wackinwallaby

Member
Mar 11, 2019
12
1
13
33
Ohio, US
I have a 2000 mustang gt that has 93k miles. It is throwing a p0303 misfire code. The engine is running rough, but only when it is cold. I can only notice the misfire and rough running when it is at idle and cold. After it is warmed up to operating temps, it runs great. Items I have tried so far:
  1. All new plugs installed(Motorcraft plugs). no fix
  2. Moved cyl 3 cop to position 1, still threw cyl 3 code (has aftermarket accell COP's on it)
  3. Moved cyl 3 injector to position 1, threw cyl 3 code still
  4. cleaned all connectors under the hood that i could get to with contact cleaner(including the COP and injector connectors)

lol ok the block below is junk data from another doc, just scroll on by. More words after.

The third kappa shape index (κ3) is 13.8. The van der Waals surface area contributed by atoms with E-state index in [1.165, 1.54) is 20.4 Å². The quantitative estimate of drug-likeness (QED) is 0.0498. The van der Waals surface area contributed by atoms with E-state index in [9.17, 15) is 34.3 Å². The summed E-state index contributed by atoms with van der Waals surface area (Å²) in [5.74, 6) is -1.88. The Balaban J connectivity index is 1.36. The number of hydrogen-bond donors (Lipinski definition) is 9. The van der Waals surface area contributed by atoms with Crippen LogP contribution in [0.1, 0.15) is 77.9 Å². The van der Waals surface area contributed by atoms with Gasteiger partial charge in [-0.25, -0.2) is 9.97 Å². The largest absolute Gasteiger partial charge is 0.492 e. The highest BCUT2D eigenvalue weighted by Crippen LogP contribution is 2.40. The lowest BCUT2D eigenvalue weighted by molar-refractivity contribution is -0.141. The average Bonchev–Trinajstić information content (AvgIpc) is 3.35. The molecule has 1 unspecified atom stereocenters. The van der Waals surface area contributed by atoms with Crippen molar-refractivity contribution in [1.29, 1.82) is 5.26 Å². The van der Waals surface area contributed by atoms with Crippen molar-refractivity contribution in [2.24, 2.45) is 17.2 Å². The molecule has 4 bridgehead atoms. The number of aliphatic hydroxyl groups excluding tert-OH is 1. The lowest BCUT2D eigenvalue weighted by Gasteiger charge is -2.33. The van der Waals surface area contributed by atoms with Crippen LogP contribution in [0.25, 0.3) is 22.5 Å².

5. checked wire bundles, found a wire bundle that had the insulation worn off but no bare wires showing, repaired it, no fix
  6. cleaned MAF sensor and intake duct cleaned (also has aftermarket air intake, greenfilter)
  7. replaced Intake air control valve no fix
  8. tried different octanes, 93 and 87, i know its supposed to have 87 octane per the manual, but just to try something i put a tank of 93
  9. Ran injector cleaner through the tank
  10. Ran load test on alternator and seems to be fine (stays above 13v when loaded and lights dont flicker or anything to indicate a bad diode)
  11. Just a note: they replaced the battery just before I purchased the car(have had the car for about 2 months)
Not sure where to go from here. Any ideas or suggestions would be greatly appreciated.
Thanks all!
To add to #1 - forgot to mention that the previous owner had a different style plug in cyl 3(a high performance one as opposed to standard ones in all the other cylinders), so that tells me he knew the car had a problem and tried to fix it. I asked him about the problem and he denied any knowledge of course....
 

wackinwallaby

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Mar 11, 2019